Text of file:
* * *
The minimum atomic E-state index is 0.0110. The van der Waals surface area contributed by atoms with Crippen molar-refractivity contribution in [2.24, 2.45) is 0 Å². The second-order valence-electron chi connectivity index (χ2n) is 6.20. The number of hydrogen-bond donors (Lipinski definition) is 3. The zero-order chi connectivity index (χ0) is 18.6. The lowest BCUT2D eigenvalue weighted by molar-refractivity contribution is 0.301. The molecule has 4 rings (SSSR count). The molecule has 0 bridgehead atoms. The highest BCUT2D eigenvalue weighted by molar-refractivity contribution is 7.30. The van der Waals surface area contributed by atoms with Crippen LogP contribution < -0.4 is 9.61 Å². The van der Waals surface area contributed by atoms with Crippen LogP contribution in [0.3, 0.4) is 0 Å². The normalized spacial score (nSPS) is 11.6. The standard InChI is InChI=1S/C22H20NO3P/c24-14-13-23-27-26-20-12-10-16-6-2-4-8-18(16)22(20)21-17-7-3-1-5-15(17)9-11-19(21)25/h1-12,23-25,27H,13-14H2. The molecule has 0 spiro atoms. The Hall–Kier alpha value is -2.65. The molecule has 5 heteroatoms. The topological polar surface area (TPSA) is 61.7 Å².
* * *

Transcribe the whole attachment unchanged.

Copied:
The minimum atomic E-state index is 0.0110. The van der Waals surface area contributed by atoms with Crippen molar-refractivity contribution in [2.24, 2.45) is 0 Å². The second-order valence-electron chi connectivity index (χ2n) is 6.20. The number of hydrogen-bond donors (Lipinski definition) is 3. The zero-order chi connectivity index (χ0) is 18.6. The lowest BCUT2D eigenvalue weighted by molar-refractivity contribution is 0.301. The molecule has 4 rings (SSSR count). The molecule has 0 bridgehead atoms. The highest BCUT2D eigenvalue weighted by molar-refractivity contribution is 7.30. The van der Waals surface area contributed by atoms with Crippen LogP contribution < -0.4 is 9.61 Å². The van der Waals surface area contributed by atoms with Crippen LogP contribution in [0.3, 0.4) is 0 Å². The normalized spacial score (nSPS) is 11.6. The standard InChI is InChI=1S/C22H20NO3P/c24-14-13-23-27-26-20-12-10-16-6-2-4-8-18(16)22(20)21-17-7-3-1-5-15(17)9-11-19(21)25/h1-12,23-25,27H,13-14H2. The molecule has 0 spiro atoms. The Hall–Kier alpha value is -2.65. The molecule has 5 heteroatoms. The topological polar surface area (TPSA) is 61.7 Å².